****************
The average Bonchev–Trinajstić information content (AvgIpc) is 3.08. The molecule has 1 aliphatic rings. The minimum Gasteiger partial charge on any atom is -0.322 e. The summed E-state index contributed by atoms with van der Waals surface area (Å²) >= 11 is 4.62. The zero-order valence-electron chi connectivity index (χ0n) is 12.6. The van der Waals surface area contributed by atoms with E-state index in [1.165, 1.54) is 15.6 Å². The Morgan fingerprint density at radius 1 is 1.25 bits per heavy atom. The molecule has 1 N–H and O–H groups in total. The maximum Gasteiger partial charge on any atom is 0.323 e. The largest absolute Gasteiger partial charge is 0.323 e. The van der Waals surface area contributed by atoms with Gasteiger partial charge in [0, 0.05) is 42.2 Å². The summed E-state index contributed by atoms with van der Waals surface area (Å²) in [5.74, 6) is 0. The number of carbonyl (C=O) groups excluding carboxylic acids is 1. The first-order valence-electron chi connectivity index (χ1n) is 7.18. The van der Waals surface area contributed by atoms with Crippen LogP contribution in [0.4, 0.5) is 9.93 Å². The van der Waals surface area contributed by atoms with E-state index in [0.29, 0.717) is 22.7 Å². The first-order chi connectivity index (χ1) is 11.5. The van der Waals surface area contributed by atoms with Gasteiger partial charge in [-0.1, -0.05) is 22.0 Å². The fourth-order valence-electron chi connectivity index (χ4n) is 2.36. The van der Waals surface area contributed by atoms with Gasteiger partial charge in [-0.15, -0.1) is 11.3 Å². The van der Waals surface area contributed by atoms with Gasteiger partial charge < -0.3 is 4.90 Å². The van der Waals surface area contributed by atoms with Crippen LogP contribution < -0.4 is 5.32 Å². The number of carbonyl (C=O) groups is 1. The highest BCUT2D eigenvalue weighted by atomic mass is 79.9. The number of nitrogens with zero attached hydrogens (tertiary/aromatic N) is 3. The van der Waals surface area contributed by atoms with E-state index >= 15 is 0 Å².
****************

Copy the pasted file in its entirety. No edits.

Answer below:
The average Bonchev–Trinajstić information content (AvgIpc) is 3.08. The molecule has 1 aliphatic rings. The minimum Gasteiger partial charge on any atom is -0.322 e. The summed E-state index contributed by atoms with van der Waals surface area (Å²) >= 11 is 4.62. The zero-order valence-electron chi connectivity index (χ0n) is 12.6. The van der Waals surface area contributed by atoms with E-state index in [1.165, 1.54) is 15.6 Å². The Morgan fingerprint density at radius 1 is 1.25 bits per heavy atom. The molecule has 1 N–H and O–H groups in total. The maximum Gasteiger partial charge on any atom is 0.323 e. The largest absolute Gasteiger partial charge is 0.323 e. The van der Waals surface area contributed by atoms with Gasteiger partial charge in [0, 0.05) is 42.2 Å². The summed E-state index contributed by atoms with van der Waals surface area (Å²) in [5.74, 6) is 0. The number of carbonyl (C=O) groups excluding carboxylic acids is 1. The first-order valence-electron chi connectivity index (χ1n) is 7.18. The van der Waals surface area contributed by atoms with Crippen LogP contribution in [0.4, 0.5) is 9.93 Å². The van der Waals surface area contributed by atoms with E-state index in [0.29, 0.717) is 22.7 Å². The first-order chi connectivity index (χ1) is 11.5. The van der Waals surface area contributed by atoms with Gasteiger partial charge in [-0.1, -0.05) is 22.0 Å². The fourth-order valence-electron chi connectivity index (χ4n) is 2.36. The van der Waals surface area contributed by atoms with Gasteiger partial charge in [-0.15, -0.1) is 11.3 Å². The van der Waals surface area contributed by atoms with Gasteiger partial charge < -0.3 is 4.90 Å². The van der Waals surface area contributed by atoms with Crippen LogP contribution < -0.4 is 5.32 Å². The number of carbonyl (C=O) groups is 1. The highest BCUT2D eigenvalue weighted by atomic mass is 79.9. The number of nitrogens with zero attached hydrogens (tertiary/aromatic N) is 3. The van der Waals surface area contributed by atoms with E-state index >= 15 is 0 Å².